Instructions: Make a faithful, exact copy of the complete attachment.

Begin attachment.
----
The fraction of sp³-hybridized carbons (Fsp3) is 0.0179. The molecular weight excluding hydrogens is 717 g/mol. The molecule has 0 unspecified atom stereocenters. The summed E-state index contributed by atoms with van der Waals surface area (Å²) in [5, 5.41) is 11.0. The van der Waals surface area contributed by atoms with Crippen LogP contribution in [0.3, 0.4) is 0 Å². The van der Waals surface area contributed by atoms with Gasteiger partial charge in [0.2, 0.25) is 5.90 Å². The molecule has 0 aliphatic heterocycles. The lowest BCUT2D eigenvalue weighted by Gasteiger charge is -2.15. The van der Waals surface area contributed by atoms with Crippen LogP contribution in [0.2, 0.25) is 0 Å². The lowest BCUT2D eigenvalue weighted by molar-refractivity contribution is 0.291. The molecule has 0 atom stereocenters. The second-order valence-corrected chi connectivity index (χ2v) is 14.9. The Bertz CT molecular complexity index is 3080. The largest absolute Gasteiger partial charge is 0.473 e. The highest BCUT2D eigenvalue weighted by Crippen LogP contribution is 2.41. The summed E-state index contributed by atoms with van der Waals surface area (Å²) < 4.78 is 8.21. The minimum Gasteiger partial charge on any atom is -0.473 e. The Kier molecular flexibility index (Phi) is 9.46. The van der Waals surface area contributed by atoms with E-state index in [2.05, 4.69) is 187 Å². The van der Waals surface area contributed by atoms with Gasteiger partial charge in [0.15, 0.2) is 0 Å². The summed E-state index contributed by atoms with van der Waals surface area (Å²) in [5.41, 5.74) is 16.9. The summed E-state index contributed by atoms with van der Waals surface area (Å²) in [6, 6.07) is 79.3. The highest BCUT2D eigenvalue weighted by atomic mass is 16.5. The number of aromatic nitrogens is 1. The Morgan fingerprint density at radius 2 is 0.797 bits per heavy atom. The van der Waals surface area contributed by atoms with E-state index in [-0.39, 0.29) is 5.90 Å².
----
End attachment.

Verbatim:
The fraction of sp³-hybridized carbons (Fsp3) is 0.0179. The molecular weight excluding hydrogens is 717 g/mol. The molecule has 0 unspecified atom stereocenters. The summed E-state index contributed by atoms with van der Waals surface area (Å²) in [5, 5.41) is 11.0. The van der Waals surface area contributed by atoms with Crippen LogP contribution in [0.3, 0.4) is 0 Å². The van der Waals surface area contributed by atoms with Gasteiger partial charge in [0.2, 0.25) is 5.90 Å². The molecule has 0 aliphatic heterocycles. The lowest BCUT2D eigenvalue weighted by Gasteiger charge is -2.15. The van der Waals surface area contributed by atoms with Crippen LogP contribution in [0.2, 0.25) is 0 Å². The lowest BCUT2D eigenvalue weighted by molar-refractivity contribution is 0.291. The molecule has 0 atom stereocenters. The second-order valence-corrected chi connectivity index (χ2v) is 14.9. The Bertz CT molecular complexity index is 3080. The largest absolute Gasteiger partial charge is 0.473 e. The highest BCUT2D eigenvalue weighted by Crippen LogP contribution is 2.41. The summed E-state index contributed by atoms with van der Waals surface area (Å²) < 4.78 is 8.21. The minimum Gasteiger partial charge on any atom is -0.473 e. The Kier molecular flexibility index (Phi) is 9.46. The van der Waals surface area contributed by atoms with E-state index in [2.05, 4.69) is 187 Å². The van der Waals surface area contributed by atoms with Gasteiger partial charge in [0.15, 0.2) is 0 Å². The summed E-state index contributed by atoms with van der Waals surface area (Å²) in [5.41, 5.74) is 16.9. The summed E-state index contributed by atoms with van der Waals surface area (Å²) in [6, 6.07) is 79.3. The highest BCUT2D eigenvalue weighted by atomic mass is 16.5. The number of aromatic nitrogens is 1. The Morgan fingerprint density at radius 2 is 0.797 bits per heavy atom. The van der Waals surface area contributed by atoms with E-state index in [-0.39, 0.29) is 5.90 Å².